Army chief: Militant leader likely killed in Philippines
MANILA, Philippines (AP) — Abu Sayyaf militants may have staged suicide bombings that killed 14 people to avenge the death of a Filipino leader of the Islamic State group in the southern Philippines following a clash with troops last month, the army chief said Tuesday.
Army commanding general Cirilito Sobejana said Hatib Hajan Sawadjaan was wounded in a July 6 gunbattle in a jungle near Patikul town in Sulu province and most likely died a few days later. Troops have been searching for his buried remains, he said.
Two Islamic militants blew themselves up in suicide attacks Monday that killed at least 14 people, including soldiers, and injured 75 others in Jolo town in Sulu, in the country’s worst extremist attack this year. Military officials accused Sawadjaan’s nephew, Mudzrimar “Mundi” Sawadjaan, of plotting the midday bombings.
“They wanted to avenge his death,” Sobejana told The Associated Press. “It’s also a very desperate move because they have lost strength and wanted to create an impression that they still exist.”
Sobejana said he is “90% sure that Sawadjaan is gone. We’re reserving the 10% until we find his body as concrete evidence.”
Recently captured Abu Sayyaf militants provided information about his death, including how he was wounded and eventually died and was buried by a group of militants. His followers have launched an effort to pick a replacement, Sobejana said.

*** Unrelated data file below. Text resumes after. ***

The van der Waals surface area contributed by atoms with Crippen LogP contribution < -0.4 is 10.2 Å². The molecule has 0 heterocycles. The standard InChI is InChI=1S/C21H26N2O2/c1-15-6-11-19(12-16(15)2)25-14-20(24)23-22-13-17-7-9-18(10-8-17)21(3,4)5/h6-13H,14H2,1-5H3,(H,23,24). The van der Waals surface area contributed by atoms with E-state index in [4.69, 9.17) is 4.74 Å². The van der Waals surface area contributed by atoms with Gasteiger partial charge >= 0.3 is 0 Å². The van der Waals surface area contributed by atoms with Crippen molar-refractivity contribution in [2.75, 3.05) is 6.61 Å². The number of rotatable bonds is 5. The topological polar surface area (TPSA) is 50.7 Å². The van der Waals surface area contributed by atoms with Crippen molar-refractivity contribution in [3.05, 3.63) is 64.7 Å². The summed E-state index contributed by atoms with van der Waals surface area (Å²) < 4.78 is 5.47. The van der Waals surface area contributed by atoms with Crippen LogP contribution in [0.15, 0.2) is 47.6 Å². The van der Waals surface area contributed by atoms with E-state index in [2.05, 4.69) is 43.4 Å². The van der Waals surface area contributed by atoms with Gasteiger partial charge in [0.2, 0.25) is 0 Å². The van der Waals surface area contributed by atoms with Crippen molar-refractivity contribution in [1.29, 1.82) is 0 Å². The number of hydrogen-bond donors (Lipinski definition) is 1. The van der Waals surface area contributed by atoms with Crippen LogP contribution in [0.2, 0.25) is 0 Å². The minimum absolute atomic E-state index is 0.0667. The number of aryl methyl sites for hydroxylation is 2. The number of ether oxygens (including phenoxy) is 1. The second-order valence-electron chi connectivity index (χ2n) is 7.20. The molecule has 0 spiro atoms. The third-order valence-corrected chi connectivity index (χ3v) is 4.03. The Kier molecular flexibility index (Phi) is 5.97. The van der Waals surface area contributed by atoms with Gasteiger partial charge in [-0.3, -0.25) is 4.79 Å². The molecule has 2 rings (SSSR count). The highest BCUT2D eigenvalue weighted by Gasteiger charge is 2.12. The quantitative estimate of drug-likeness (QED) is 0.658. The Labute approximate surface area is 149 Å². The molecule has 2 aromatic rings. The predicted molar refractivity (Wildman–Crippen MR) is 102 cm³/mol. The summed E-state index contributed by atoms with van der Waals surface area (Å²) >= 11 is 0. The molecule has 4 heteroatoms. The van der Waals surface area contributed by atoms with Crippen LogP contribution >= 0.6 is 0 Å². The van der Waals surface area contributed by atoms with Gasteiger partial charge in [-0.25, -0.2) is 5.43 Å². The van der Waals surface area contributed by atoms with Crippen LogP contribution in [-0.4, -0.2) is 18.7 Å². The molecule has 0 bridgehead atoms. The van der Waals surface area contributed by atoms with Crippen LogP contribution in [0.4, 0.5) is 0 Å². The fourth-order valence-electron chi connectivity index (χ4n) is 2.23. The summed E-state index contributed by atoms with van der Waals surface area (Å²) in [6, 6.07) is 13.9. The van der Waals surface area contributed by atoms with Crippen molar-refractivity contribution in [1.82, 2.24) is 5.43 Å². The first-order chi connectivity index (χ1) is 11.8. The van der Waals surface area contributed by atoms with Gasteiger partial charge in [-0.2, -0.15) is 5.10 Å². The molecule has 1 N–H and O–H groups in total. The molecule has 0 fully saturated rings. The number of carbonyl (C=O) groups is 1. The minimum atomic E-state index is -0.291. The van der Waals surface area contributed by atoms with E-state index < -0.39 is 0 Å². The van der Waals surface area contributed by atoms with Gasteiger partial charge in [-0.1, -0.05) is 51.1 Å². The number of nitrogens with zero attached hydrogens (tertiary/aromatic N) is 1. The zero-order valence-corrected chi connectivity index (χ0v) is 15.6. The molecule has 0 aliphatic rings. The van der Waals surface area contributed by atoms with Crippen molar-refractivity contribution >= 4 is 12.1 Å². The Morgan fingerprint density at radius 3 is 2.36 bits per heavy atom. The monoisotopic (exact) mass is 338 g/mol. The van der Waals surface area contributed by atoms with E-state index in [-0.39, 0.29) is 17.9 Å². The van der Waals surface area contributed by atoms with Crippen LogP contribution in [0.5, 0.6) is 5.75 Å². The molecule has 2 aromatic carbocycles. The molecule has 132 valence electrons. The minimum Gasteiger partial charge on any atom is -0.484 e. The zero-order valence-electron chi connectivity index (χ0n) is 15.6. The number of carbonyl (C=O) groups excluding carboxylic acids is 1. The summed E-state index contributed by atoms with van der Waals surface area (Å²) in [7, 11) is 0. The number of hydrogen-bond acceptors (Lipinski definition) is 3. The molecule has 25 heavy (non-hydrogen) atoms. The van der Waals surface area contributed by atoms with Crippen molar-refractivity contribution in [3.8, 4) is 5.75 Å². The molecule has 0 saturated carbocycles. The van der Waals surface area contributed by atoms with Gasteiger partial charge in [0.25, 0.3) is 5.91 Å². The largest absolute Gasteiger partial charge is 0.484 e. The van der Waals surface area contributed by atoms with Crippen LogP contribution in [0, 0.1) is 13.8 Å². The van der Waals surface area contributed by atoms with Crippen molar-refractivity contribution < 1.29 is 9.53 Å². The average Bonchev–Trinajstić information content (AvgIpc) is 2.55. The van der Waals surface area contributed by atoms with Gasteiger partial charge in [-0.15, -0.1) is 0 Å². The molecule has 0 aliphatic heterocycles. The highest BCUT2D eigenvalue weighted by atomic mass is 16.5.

An earlier U.S. Department of Defense report to Congress said without elaborating that it believed Sawadjaan was the “acting emir,” or leader, in the Philippines of the Islamic State group.
Most of the victims of Monday’s bombings, including children, were caught in the first blast, near two parked army trucks in front of a grocery store and computer shop in a downtown plaza where the town cathedral is located, military officials said.
In the second blast, the attacker blew herself up near a group of soldiers and police, killing one soldier and one police commando and wounding several others, a military report said.
The military is trying to determine if the two suicide bombers were the widows of Abu Sayyaf militants.
The largely Roman Catholic nation’s southern region has been the scene of decades of Muslim separatist unrest. The Abu Sayyaf, a small but violent group, has been listed by the United States and the Philippines as a terrorist organization for bombings, ransom kidnappings and beheadings.
A few of its armed factions, including the largest one led by the Sawadjaans, are aligned with the Islamic State group.
The twin bombings were the latest suicide attacks in the predominantly Muslim province of Jolo, including a deadly January 2019 bombing of a Roman Catholic cathedral believed to have been carried out by an Indonesian couple.
Largely confined to Jolo’s poverty-wracked mountain settlements all his life, Hatib Hajan Sawadjaan was born to a peasant family in Jolo and likely only finished grade school. Poverty drove him to work as a lumberjack in the jungles off Patikul town, where he married a woman from Tanum, the mountain village where he would base his Abu Sayyaf faction years later, according to a military officer who has closely monitored the Abu Sayyaf and spoke on condition of anonymity because of the nature of his work.